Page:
Another interesting application of immunotherapy is to increase the efficacy of standard radiation treatment.

In animal tumor models, interleukin-3 (IL-3) gene transfer sensitized tumors to the effects of radiation and stimulated antitumor immune responses that could eradicate metastatic disease.[4] Interleukin-3 is known to stimulate antigen-presenting cells (macrophages and dendritic cells) that are required for the generation of systemic antitumor immunity. The IL-3–secreting tumors were more sensitive than wild-type tumors to radiation, and antigen-presenting and T-cell infiltrates increased following radiation therapy. The combination of IL-3 cytokine gene therapy with radiotherapy was synergistic, resulting in tumor cures that were not obtained with either therapy alone.[4]

These findings support the value of future clinical evaluation of this multimodality, radiation-sensitizing, immunotherapeutic approach.

Prophylactic Vaccines

Although most preclinical and clinical studies of tumor vaccines have focused on their application as cancer treatments, we should not overlook the potential for these preparations to serve as true vaccines to prevent cancer. Useful parallels may be drawn from infectious diseases, where vaccines are generally employed for prophylactic, rather than therapeutic, purposes. Hence, it is possible that tumor vaccines may ultimately find greater success when applied as prophylactic, rather than therapeutic, agents.

Several barriers need to be overcome before prophylactic tumor vaccines are tested. First, the best tumor antigen targets and vaccination approaches remain to be identified. Current studies of various vaccination regimens in the therapeutic setting should provide important information that will enable us to select the optimal vaccines for future testing as prophylactic agents.

Second, the scope, logistics, and costs of trials to demonstrate the efficacy of prophylactic vaccines are significant. However, the precedent for and feasibility of such trials have been demonstrated in the recently completed studies demonstrating the efficacy of tamoxifen (Nolvadex) as a chemoprophylactic agent for breast cancer. Similar clinical trials for individuals at higher risk for the development of colon cancer can be considered once appropriate tumor vaccine candidates have been identified.

In this regard, the recent development of several transgenic animal tumors provides more realistic models to test the efficacy of both therapeutic and prophylactic vaccines. In contrast to previous transplantable tumors, these transgenic animals have been rendered tolerant to target tumor antigens and represent more realistic models for the evaluation of clinical cancer immunotherapies. Information from studies in these more sophisticated animal models, combined with the results of therapeutic vaccine clinical trials, will eventually lead to the identification of vaccines for which prophylactic testing can be justified.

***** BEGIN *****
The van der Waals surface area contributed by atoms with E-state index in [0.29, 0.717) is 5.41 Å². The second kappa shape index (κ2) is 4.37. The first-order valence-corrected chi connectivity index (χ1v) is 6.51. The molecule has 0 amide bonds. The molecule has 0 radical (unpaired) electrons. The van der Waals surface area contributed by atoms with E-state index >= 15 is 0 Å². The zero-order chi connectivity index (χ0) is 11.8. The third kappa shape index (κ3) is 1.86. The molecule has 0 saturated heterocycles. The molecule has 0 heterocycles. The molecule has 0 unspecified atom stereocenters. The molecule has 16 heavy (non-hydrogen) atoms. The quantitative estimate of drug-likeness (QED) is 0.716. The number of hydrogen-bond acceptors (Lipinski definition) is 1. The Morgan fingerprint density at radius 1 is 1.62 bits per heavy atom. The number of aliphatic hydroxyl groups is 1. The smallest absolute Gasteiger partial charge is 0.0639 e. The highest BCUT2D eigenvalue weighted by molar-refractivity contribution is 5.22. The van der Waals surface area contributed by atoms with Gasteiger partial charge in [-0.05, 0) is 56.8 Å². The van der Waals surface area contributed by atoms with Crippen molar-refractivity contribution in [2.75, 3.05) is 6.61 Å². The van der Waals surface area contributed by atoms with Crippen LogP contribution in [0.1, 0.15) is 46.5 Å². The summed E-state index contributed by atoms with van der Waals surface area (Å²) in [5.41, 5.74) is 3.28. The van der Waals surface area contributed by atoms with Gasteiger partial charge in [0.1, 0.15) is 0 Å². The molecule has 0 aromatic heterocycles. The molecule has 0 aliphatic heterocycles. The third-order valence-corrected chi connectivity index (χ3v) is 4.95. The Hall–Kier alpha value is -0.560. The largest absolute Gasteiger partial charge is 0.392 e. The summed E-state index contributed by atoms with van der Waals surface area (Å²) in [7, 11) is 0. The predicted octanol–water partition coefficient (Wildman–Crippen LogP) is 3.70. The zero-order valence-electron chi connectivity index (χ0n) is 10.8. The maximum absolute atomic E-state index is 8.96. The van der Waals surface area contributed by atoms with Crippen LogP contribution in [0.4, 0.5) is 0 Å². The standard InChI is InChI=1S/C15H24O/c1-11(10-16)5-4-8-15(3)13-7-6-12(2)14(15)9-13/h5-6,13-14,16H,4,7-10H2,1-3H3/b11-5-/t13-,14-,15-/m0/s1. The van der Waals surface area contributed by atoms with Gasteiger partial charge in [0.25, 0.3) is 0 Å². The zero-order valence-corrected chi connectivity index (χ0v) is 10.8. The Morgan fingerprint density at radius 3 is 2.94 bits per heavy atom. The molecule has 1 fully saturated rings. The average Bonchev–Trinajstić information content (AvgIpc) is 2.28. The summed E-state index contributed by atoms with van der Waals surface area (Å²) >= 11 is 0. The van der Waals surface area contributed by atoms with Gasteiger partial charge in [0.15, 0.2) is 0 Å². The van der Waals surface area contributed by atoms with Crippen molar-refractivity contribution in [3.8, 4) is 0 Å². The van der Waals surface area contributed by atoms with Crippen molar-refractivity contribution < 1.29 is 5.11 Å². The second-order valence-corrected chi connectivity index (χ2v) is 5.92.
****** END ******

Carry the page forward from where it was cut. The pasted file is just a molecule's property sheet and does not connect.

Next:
In summary, the past clinical success of passive and active forms of immunotherapy and the present encouraging results with a variety of immunologic approaches in preclinical models and early clinical trials support the continued development of novel, multimodality, molecular immunotherapies for the future treatment and prevention of gastrointestinal malignancies.


1. Sobol RE, Shawler DL, Carson C, et al: Interleukin-2 (IL-2) gene therapy of colorectal carcinoma with autologous irradiated tumor cells and genetically engineered fibroblasts: A phase I study. Clin Cancer Res 5:2359-2365, 1999.

2. Rosenberg SA, Yang JC, Schwartzentruber DJ, et al: Impact of cytokine administration on the generation of antitumor reactivity in patients with metastatic melanoma receiving a peptide vaccine. J Immunol 163(3):1690-1695, 1999.

3. Lode HN, Xiang R, Becker JC, et al: Immunocytokines: A promising approach to cancer immunotherapy. Pharmacol Ther 80(3):277-292, 1998.

4. Chiang CS, Syljuasen RG, Hong JH, et al: Effects of IL-3 gene expression on tumor response to irradiation in vitro and in vivo. Cancer Res 57(18):3899-9303, 1997.